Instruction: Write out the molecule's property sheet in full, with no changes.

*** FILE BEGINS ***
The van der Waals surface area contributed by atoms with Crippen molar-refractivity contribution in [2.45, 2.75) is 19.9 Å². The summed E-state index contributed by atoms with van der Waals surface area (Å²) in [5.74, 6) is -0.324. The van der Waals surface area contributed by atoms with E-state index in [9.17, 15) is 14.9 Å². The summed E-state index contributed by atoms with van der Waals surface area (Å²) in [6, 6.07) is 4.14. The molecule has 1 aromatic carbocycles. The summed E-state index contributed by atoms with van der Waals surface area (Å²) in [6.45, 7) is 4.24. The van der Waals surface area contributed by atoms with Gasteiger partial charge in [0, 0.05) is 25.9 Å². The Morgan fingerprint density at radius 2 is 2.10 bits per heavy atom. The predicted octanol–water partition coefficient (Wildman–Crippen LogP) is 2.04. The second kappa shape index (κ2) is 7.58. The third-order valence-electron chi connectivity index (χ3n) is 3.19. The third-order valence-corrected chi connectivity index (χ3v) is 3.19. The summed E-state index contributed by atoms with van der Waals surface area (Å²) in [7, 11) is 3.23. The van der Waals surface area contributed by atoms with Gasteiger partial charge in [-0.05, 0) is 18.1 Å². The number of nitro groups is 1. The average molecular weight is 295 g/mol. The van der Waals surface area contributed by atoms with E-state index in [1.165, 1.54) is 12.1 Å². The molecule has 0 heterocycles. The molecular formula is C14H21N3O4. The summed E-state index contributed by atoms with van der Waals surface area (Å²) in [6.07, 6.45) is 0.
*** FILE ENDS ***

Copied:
The van der Waals surface area contributed by atoms with Crippen molar-refractivity contribution in [2.45, 2.75) is 19.9 Å². The summed E-state index contributed by atoms with van der Waals surface area (Å²) in [5.74, 6) is -0.324. The van der Waals surface area contributed by atoms with E-state index in [9.17, 15) is 14.9 Å². The summed E-state index contributed by atoms with van der Waals surface area (Å²) in [6, 6.07) is 4.14. The molecule has 1 aromatic carbocycles. The summed E-state index contributed by atoms with van der Waals surface area (Å²) in [6.45, 7) is 4.24. The van der Waals surface area contributed by atoms with Gasteiger partial charge in [0, 0.05) is 25.9 Å². The Morgan fingerprint density at radius 2 is 2.10 bits per heavy atom. The predicted octanol–water partition coefficient (Wildman–Crippen LogP) is 2.04. The second kappa shape index (κ2) is 7.58. The third-order valence-electron chi connectivity index (χ3n) is 3.19. The third-order valence-corrected chi connectivity index (χ3v) is 3.19. The summed E-state index contributed by atoms with van der Waals surface area (Å²) in [7, 11) is 3.23. The van der Waals surface area contributed by atoms with Gasteiger partial charge in [-0.05, 0) is 18.1 Å². The number of nitro groups is 1. The average molecular weight is 295 g/mol. The van der Waals surface area contributed by atoms with E-state index in [1.165, 1.54) is 12.1 Å². The molecule has 0 heterocycles. The molecular formula is C14H21N3O4. The summed E-state index contributed by atoms with van der Waals surface area (Å²) in [6.07, 6.45) is 0.